Running events and activities
Covering the basics
If you’re running an event for the very first time and are not sure how to begin, a good place to start is the My Community guide on how to run a successful event for your park or green space. This guide gives you an overview of all the key things you should think about when planning an event.
However, once you have a good idea of what you’d like to do, what your aims and objectives are, you should get in contact with your local authority before you start organising your event. Depending on the type of event you would like to run, you may need certain licences and permissions. Parks Community gives a good overview of the licencing and permissions needed for an event. Your local authority will be able to advise the licencing and permissions you will need in order to run your event.
Perhaps you have a project in mind and want guidance for submitting a project plan and funding application. If so, check out our funding guidance page for more information.
But continue scrolling for links and resources you can use as inspiration for the types of events, activities and projects you could do in your parks and green spaces.
Get your project down on paper
Looking for inspiration?
A popular activity to run in local parks and green spaces are guided walks. Parks Community has produced a useful guide on how to plan a guided walk, including your must do’s and your issues to consider.
Some groups decide to focus their walk on the specific park and its heritage, or some groups might want to focus on the nature that can be found in their local green space. Perhaps your green space is a little known site of specific scientific interest, or is home to particularly interesting species of butterfly, bird or reptile. Or perhaps its simply a beautiful spot to observe nature.
The Conservation Volunteers (TCV) website has a range of resources and activity packs that you can use when running events and activities in parks and green spaces. Their Nature Walks Activity Pack includes different nature activities you can run during nature walks, to help inspire young people to enjoy nature. The pack includes activities that can be done all year round such as leaf prints, making natural dyes, and spring puzzles.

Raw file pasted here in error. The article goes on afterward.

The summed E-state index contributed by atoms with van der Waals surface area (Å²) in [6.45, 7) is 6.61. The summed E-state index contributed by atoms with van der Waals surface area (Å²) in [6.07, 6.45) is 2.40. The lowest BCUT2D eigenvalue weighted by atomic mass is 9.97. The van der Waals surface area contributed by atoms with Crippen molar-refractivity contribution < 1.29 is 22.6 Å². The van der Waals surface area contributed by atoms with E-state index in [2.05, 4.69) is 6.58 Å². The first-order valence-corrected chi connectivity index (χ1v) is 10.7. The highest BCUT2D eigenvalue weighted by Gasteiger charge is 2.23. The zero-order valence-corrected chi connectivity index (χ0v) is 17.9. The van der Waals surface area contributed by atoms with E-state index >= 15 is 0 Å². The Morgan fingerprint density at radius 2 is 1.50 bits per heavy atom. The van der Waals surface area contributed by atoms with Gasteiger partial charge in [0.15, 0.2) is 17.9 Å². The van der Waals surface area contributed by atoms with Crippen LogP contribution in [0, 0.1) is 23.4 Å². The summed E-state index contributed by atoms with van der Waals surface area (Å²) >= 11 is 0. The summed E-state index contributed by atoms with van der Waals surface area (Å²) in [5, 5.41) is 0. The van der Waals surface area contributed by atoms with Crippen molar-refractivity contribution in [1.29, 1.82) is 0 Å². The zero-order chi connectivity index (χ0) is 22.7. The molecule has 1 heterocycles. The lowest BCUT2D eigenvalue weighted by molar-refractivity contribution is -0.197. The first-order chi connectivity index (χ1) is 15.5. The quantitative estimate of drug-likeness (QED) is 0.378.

Litter picks are another popular activity to run in your local park and green spaces. For many people, activities such as community litter picks are great introductions to community volunteering. They’re a great way to bring people together to do something positive in the community. PECT’s Neat Streets Litter Picking Guide provides lots of advice on how to set up and run your own community litter pick including a guide to litter picking, template posters, sign-in sheets and risk assessments. Don’t forget to check if there are existing litter pick groups in your local area.
Parks and open spaces are places where people can connect with nature. There are lots of different activities volunteer and community groups can do in their local parks and green spaces to restore local nature or bring people and nature closer together.
If you are interested in Nature Recovery in your local community, check out Natural Cambridgeshire’s’ Local Nature Recovery Toolkit. This toolkit is design to help local communities set out a nature recovery plan for the creation of more nature rich habitats.
Conversation guidance and handbooks